Can the Nursing Home Send Mom Home?

When a family member needs long-term care in a nursing home, her family is often distraught—distraught because mom is failing mentally and physically, distraught because the family is unable to provide the care mom needs, distraught because the family is concerned no nursing home will care for mom and mom will end up in a “government run” facility.  In this article, I want to address this last issue.

Most frequently, the way a family member ends up in a nursing home is as follows:  Mom, who is in her 80’s or 90’s, has a traumatic health issue in her home—perhaps she falls and breaks a hip.  Mom is brought to a hospital where she has surgery for her broken hip.  After the surgery, mom stays in the hospital for several days, being observed and participating in acute rehabilitation.

The hospital then discharges mom to a rehabilitation (or rehab) center.  And here is one of the first misconceptions that family members have.  Most every rehab center in New Jersey is really a nursing home.  Most rehab centers are sub-acute rehabilitation facilities.  Those sub-acute facilities are subsections of nursing facilities, that is, nursing homes.  In other words, when most people say that mom is in “rehab,” mom is really a resident of a nursing home; she is simply receiving sub-acute rehabilitation services in the nursing home.  (Acute rehabilitative services are typically provided in a hospital, though there are a few stand-alone rehabilitative facilities in New Jersey.  The vast majority of rehab occurs in sub-acute facilities, that is, in nursing homes.)

At this point in time, the family (and mom) may believe that mom will be returning home, and in most cases, mom will be returning home.  But, if mom does not return home and needs to “find a nursing home,” then mom needs to look no further than the room in which she currently lives.  Mom is in a nursing home.

When mom is in this situation, she is often scared and anxious.  Her family is often scared and anxious.  But what makes mom and her family the most vulnerable is the fact that they lack knowledge as to how the long-term care system works.  As I say, most people believe that mom is in a “rehab center,” not a nursing home; they fail to understand that mom is already the resident of a nursing home at the time she is receiving rehabilitative services.

If a person is not receiving rehab services in a nursing home, then she is receiving custodial care (long-term care) services in the nursing home.  Medicare pays for rehab services.  Medicaid or the family pays for long-term, custodial care.  Nursing homes like to provide rehab services because Medicare’s reimbursement rate is high.  Medicaid pays nursing homes far less than Medicare, and family payment is always in question; in the back of the facility’s mind is the question—Does mom or the family have the necessary assets to pay the facility?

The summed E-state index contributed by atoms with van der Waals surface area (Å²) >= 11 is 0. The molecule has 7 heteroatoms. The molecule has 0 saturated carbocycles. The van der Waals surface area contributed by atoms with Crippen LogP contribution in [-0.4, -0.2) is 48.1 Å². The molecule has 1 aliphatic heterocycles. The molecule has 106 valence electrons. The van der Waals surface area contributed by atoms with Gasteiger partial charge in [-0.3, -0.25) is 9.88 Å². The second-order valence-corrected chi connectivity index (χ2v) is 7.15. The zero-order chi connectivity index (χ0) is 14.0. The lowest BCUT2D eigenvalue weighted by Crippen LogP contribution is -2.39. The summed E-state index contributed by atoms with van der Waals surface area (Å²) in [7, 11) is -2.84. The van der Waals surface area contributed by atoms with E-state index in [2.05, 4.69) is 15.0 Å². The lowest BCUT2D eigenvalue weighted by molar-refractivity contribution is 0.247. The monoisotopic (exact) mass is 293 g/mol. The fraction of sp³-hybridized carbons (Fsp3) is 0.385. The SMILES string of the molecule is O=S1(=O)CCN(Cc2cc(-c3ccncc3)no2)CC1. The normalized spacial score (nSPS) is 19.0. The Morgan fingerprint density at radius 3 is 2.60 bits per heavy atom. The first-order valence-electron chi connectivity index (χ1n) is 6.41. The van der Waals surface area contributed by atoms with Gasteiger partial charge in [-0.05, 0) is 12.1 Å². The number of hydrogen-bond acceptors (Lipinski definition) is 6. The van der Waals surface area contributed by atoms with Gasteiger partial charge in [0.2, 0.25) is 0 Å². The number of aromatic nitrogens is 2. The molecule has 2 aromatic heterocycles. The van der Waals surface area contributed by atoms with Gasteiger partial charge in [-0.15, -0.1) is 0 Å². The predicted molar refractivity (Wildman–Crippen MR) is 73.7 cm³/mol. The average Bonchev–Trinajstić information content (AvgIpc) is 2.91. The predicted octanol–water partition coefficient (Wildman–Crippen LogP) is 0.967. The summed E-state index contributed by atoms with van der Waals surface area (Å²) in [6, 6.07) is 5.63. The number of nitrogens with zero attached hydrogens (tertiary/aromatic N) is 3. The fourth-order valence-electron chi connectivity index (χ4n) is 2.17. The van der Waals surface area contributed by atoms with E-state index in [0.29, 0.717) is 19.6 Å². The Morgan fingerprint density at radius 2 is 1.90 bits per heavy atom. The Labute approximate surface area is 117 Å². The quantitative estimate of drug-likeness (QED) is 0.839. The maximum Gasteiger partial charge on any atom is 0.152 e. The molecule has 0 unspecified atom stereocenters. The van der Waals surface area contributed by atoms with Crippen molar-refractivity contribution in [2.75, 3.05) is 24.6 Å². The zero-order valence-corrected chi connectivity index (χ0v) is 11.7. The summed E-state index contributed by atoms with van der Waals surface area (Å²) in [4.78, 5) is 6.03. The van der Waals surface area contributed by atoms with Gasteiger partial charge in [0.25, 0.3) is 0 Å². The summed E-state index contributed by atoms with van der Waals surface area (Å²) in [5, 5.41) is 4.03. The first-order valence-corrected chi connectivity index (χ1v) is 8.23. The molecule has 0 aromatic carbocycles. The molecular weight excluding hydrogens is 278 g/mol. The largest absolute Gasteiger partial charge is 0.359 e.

For this reason, when rehab is concluded, nursing homes want to discharge the resident, and here is where the mistruths and misconceptions often come into play.  The nursing home staff is not personally invested in mom’s plight.  The nursing home staff have a great deal of knowledge as to how the system works.  The family is fully invested in mom’s plight and is, therefore, anxious and has little to no knowledge of the system.

“We have no Medicaid beds,” the facility will tell the family.  The truth is, in most every nursing home in New Jersey, every bed in the facility is dual certified Medicare and Medicaid eligibility.  Mom is already in a Medicaid bed.  “We have a waiting list,” the facility will say.  Once again, mom is already in a Medicaid bed.

“You have to take mom home and you have to provide care to her,” the facility will say.  The facility is actually obligated to care for mom and cannot relieve themselves of that obligation unless the facility is approved by the State to discharge mom, which requires the facility to come up with a comprehensive discharge plan.  The discharge plan cannot be that the family will care for mom because the facility has no obligation whatsoever (other than a moral obligation) to care for mom (or to pay for mom’s care).  In my twenty-five years of practicing elder law, I have never once seen a nursing home get approval from the state for such a discharge plan.

Know your rights.  Consult with a Certified Elder Law Attorney if your mom needs care.  Do not put yourself in a situation where you do not know the facts.